It was clear that this ordinary man had not only spent over four decades of his life, trimming the hair of thousands of clients, who trusted and believed in his expertise. He has in many ways made it a study
“Let me tell you…I had a sign on my barbershop that said ‘Tonsorial art done here by Tullah’ and the amount of questions I had to answer from clients about the meaning of tonsorial art, and who is doing the art, and what is the art, I decided to take down the sign,” Dass said with a smile.
He explained that tonsorial art relates to the work of a barber, and alluded to the fact that many persons don’t know the significance of specific hairstyles. Giving an example, Dass underscored that making parts in the hair has great significance, “when a man got married, for instance, he carried a middle part in his hair, when a man is a master he has a left part in his head, when you are a widower there is a right part in your head. But now people put a part as a style. It is the same thing with people wearing rings on their fingers. Each finger has a meaning, but people just wear rings for style, without understanding the significance.”
Noting that the maximum period he would spend on trimming or cutting a customer’s hair is 15 minutes, the traditional barber was quite intent on stressing that he is healthy and is not troubled by any ailments since he takes preventative measures in caring for himself.
“I have been standing on my feet for hours every day for decades, and I have no sickness. That (good health) is very important for a barber, trust me.”
Briefly, on the personal side, Tullahram told me that he was born on November 3rd, 1956, has been married for the past 38 years, to Carmen Dass, and their union produced two children, a boy and a girl.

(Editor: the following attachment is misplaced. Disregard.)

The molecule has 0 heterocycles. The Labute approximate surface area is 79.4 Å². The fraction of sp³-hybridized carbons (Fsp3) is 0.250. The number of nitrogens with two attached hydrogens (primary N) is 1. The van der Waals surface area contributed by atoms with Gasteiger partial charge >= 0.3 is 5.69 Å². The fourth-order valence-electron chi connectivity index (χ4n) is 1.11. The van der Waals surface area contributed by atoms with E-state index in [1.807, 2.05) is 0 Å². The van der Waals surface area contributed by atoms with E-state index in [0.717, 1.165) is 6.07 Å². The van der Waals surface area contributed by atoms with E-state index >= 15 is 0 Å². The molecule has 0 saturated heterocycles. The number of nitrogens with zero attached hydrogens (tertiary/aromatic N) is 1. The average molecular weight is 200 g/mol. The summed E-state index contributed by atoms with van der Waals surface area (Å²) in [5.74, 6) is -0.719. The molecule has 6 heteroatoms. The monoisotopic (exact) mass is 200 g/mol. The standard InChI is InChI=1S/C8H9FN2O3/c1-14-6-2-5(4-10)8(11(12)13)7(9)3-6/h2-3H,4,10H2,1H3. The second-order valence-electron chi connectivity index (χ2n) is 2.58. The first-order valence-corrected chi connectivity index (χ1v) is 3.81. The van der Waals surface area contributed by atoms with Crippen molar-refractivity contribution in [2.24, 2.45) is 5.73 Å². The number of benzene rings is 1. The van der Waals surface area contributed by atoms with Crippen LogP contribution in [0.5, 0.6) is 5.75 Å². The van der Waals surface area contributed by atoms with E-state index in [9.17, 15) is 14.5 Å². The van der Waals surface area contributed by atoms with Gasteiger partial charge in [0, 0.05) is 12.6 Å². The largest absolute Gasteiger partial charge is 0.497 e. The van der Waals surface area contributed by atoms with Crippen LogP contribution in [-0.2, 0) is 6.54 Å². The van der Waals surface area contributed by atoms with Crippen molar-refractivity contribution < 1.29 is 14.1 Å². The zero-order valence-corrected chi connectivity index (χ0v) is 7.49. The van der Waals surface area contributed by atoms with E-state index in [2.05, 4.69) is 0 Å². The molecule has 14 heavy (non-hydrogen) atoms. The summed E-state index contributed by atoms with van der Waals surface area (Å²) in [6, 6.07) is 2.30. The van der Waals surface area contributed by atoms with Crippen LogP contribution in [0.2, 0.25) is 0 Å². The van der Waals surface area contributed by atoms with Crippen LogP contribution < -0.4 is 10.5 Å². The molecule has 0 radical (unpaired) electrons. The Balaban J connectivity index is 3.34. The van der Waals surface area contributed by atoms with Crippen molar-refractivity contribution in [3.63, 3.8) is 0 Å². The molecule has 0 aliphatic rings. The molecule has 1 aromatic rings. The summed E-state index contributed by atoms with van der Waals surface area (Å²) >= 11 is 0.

Dass, who currently operates in Alberttown, noted that his intensions were influenced by senior barbers who took pride in their talent.
“I learn from the old-timers and I am very glad about that. I think they were the best. My styles have varied over the decades, yet, they keep some resemblance over time. The thing is that the same styles would come back every decade or so, with a different name. The fade as you know it now was called the tapered cut, but it’s really the same thing.”
He recounted that decades ago, neighbours in the countryside would trim one another’s hair, usually going for the style known as the ‘round cut.’ Dass said persons know it is now as a “tapered fade”. He also spoke about the cost of haircuts, then and now.
“Back then customers paid 25 cents to trim their hair, now the average price for a trim is $500. We’ve really come a long way,” he reflected with a broad grin.
And what about rest?
“Rest? The only day a barber gets a relief is Sunday. Normally a professional barber works all day sometimes without rest.”
The conclusion of the interview had an interesting comment from the decades-old barber.
“During the 1970s, the sanitary inspector would visit the barber shop three times every week. That in itself tells you how strict things were in terms of hygiene and systems. It was no-nonsense. That’s why I said before and I will always say, in order to become a barber, you have to have love for the profession…a dedication; a passion to please each customer that sits to have themselves groomed. You have to fully appreciate what a person’s appearance means to them. If you don’t, you’re in the wrong business.”
That’s good advice from a dedicated tonsorial artist.